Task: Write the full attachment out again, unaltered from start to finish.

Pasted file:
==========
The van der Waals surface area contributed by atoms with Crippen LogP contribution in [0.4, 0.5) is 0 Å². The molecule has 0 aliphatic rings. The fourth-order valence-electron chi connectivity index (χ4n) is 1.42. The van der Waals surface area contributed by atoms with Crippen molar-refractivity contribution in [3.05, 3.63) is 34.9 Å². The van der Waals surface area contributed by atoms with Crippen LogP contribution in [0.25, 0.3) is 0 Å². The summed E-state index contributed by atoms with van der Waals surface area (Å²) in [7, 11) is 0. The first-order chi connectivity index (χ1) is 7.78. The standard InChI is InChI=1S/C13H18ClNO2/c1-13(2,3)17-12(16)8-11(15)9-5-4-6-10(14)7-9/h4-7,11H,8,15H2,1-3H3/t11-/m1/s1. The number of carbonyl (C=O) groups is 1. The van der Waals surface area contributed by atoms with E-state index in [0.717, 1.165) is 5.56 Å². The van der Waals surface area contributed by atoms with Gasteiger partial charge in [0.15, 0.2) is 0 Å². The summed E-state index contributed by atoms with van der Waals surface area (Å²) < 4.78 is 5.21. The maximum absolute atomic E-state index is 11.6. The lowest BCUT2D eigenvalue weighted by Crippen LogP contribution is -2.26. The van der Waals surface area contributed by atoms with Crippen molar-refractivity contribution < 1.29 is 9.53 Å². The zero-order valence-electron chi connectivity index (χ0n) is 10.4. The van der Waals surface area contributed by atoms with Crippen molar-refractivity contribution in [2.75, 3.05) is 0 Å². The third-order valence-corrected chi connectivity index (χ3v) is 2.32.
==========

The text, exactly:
The van der Waals surface area contributed by atoms with Crippen LogP contribution in [0.4, 0.5) is 0 Å². The molecule has 0 aliphatic rings. The fourth-order valence-electron chi connectivity index (χ4n) is 1.42. The van der Waals surface area contributed by atoms with Crippen molar-refractivity contribution in [3.05, 3.63) is 34.9 Å². The van der Waals surface area contributed by atoms with Crippen LogP contribution in [0.25, 0.3) is 0 Å². The summed E-state index contributed by atoms with van der Waals surface area (Å²) in [7, 11) is 0. The first-order chi connectivity index (χ1) is 7.78. The standard InChI is InChI=1S/C13H18ClNO2/c1-13(2,3)17-12(16)8-11(15)9-5-4-6-10(14)7-9/h4-7,11H,8,15H2,1-3H3/t11-/m1/s1. The number of carbonyl (C=O) groups is 1. The van der Waals surface area contributed by atoms with E-state index in [0.717, 1.165) is 5.56 Å². The van der Waals surface area contributed by atoms with Gasteiger partial charge in [0.15, 0.2) is 0 Å². The summed E-state index contributed by atoms with van der Waals surface area (Å²) < 4.78 is 5.21. The maximum absolute atomic E-state index is 11.6. The lowest BCUT2D eigenvalue weighted by Crippen LogP contribution is -2.26. The van der Waals surface area contributed by atoms with Crippen molar-refractivity contribution < 1.29 is 9.53 Å². The zero-order valence-electron chi connectivity index (χ0n) is 10.4. The van der Waals surface area contributed by atoms with Crippen molar-refractivity contribution in [2.75, 3.05) is 0 Å². The third-order valence-corrected chi connectivity index (χ3v) is 2.32.